Summary: Exposition of Hebrews 12:3-11
Text: Hebrews 12:3-11, Title: Going through the Big D, Date/Place: NRBC, 11.4.12, AM
A. Opening illustration:
B. Background to passage:
C. Main thought:
A. Encouragements for discipline (v. 3-5a)
1. The writer gives three encouraging pieces of insight in order for them to think about their suffering properly. Building off the mention of the cross in the preceding verse, he says for them to 1) think about Jesus, who endured such hostility from sinners against Himself. Several times the NT speaks of Christ as our example of suffering well. 2) Now with that thought fresh in their mind, he tells them that they haven’t resisted sin to the point of bloodshed. Not very encouraging, huh? Yes, prison is bad, confiscating all your stuff is bad, having to hide is bad, but when a knife is at your throat, blood just might be shed… 3) Now he tells them that they have forgotten the OT instruction from Proverbs 3:11-12 about the discipline of the Lord. The word means to forget completely. The point here is really not that they need to memorize more scripture, but the content of this passage—discipline. Remember discipline’s only purpose is not punishment, it can also be educational, preventative, and corrective.
3. Illustration: double amputee Iraq vet who wanted to wrestle alligators, David Brainerd’s life this week and his viewing of his 7 year death from tuberculosis as a gift, and his great concern that he not fail to bring glory to God from his sufferings, stories from the persecuted church about torture of men and families in front of other family members with the promise of release for certain info or recanting,
4. Lives well lived are always encouraging to us. How much more so a perfect life? Always be studying the life of Jesus. Of course, in this text, it is dealing with how we should imitate Christ while he suffers, which is where we derive the most inspiration. So let’s revisit the cross for a few moments, particularly from the angle the writer speaks of—hostility from sinners. The death and resurrection of Jesus, the cross and the empty tomb, Calvary and Easter, are the basis of everything our faith rests upon and triumphs in. It is the supreme example of everything, but especially unjust treatment.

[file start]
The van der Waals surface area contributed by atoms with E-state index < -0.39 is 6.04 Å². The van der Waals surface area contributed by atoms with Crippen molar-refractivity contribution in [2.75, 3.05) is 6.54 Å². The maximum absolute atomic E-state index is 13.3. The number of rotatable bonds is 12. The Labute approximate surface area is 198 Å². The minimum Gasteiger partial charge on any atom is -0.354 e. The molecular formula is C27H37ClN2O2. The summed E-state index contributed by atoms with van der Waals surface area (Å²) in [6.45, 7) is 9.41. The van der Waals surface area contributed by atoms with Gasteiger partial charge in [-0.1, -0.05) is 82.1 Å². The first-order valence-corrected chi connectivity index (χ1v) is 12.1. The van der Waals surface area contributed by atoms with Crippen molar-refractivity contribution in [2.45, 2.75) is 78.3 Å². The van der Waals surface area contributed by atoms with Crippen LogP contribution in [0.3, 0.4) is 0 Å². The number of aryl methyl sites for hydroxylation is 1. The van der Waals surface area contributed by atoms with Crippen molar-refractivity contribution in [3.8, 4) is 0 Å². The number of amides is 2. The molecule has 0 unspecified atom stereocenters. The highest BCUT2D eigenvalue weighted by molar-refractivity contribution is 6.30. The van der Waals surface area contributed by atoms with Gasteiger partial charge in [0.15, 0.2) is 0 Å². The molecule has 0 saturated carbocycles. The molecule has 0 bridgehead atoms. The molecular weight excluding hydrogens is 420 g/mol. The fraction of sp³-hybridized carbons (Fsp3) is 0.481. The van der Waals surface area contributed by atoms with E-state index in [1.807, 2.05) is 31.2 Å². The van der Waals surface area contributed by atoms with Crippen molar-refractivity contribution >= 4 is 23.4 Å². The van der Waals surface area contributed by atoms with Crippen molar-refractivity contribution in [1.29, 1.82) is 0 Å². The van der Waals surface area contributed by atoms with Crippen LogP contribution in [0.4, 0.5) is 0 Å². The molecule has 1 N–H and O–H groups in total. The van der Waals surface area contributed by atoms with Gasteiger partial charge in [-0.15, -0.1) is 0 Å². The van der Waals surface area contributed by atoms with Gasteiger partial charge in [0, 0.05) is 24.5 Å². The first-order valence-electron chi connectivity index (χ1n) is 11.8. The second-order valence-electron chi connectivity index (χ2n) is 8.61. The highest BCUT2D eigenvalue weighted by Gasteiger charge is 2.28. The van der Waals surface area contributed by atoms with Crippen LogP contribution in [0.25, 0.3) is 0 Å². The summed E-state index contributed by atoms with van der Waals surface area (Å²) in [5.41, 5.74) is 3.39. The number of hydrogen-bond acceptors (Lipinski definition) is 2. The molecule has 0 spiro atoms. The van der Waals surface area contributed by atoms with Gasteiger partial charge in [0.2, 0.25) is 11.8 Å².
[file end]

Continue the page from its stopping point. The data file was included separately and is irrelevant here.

5. A couple things to take home from this mild rebuke. Number one, lots of people, including Jesus have resisted sin even to bloodshed. Number two, this is what is expected of believers. And number three, God will give grace up to that point, so fight hard!!! Recommit to killing that sin that is plaguing you. Realize the seriousness of sin.
6. Don’t think about all discipline as bad. We don’t just spank our children to punish them, but to correct and instruction. A mark of a growing disciple is that the Lord is shaping them. God is pointing out some things in a sermon or book you are reading, but God also uses pain and suffering to teach you lessons that you would have never learned unless you were in pain. Some pain prevents other pain—slow traffic, no ticket; ticket, no accident. We are learning in Experiencing God right now that God reveals Himself in powerful ways when there is pain and difficulty, especially when there is deliverance; thus all the Jehovah-Jireh type passages. “God whispers to us in our pleasures, speaks to us in our conscience, but shouts in our pains: It is His megaphone to rouse a deaf world.” –CS Lewis. God wants to show Himself to you, speak to you, and often times pain is the best vehicle. God may be doing 10,000 things in your suffering, but some purposes are clear for Him: learn to trust in Him better, learn to not trust in yourself, calling to salvation, purification, testimony, etc.
B. Pitfalls of discipline (v. 5b)
1. Now looking at the OT quotation, the writer there identifies two pitfalls that those going through the whitewater of discipline need to avoid. 1) The first of these is despising. It is a different word that used to speak of Jesus’ despising of the shame of the cross in the previous passage. This word means to disregard, take lightly, casually, or to blow off. The writer knows that there is a danger of missing what God is doing, because we don’t take it seriously. 2) The second pitfall of the discipline of God is discouragement, which is mentioned twice, and it the main part of the context as well. The word means to lose courage, fail, fall apart, break down, or give up. The writer understand that believers can miss the point of a trial because we just can’t go on. To give up is failure.